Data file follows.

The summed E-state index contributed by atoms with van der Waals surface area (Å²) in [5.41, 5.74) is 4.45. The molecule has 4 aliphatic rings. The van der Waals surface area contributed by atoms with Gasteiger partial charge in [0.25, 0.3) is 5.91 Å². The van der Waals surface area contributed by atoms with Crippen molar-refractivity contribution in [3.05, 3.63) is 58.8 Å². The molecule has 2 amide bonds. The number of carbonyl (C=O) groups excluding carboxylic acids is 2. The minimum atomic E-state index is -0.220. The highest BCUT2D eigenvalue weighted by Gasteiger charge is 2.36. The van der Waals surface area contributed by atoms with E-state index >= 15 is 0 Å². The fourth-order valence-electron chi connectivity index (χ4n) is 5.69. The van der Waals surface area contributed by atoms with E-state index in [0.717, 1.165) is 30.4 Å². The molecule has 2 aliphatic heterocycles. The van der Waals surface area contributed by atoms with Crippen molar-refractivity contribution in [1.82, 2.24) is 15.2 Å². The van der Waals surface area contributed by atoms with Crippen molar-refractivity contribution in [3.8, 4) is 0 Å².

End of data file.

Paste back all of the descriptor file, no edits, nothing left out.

The summed E-state index contributed by atoms with van der Waals surface area (Å²) in [5.41, 5.74) is 4.45. The molecule has 4 aliphatic rings. The van der Waals surface area contributed by atoms with Gasteiger partial charge in [0.25, 0.3) is 5.91 Å². The van der Waals surface area contributed by atoms with Crippen molar-refractivity contribution in [3.05, 3.63) is 58.8 Å². The molecule has 2 amide bonds. The number of carbonyl (C=O) groups excluding carboxylic acids is 2. The minimum atomic E-state index is -0.220. The highest BCUT2D eigenvalue weighted by Gasteiger charge is 2.36. The van der Waals surface area contributed by atoms with E-state index >= 15 is 0 Å². The fourth-order valence-electron chi connectivity index (χ4n) is 5.69. The van der Waals surface area contributed by atoms with E-state index in [0.717, 1.165) is 30.4 Å². The molecule has 2 aliphatic heterocycles. The van der Waals surface area contributed by atoms with Crippen molar-refractivity contribution in [1.82, 2.24) is 15.2 Å². The van der Waals surface area contributed by atoms with Crippen molar-refractivity contribution in [3.8, 4) is 0 Å².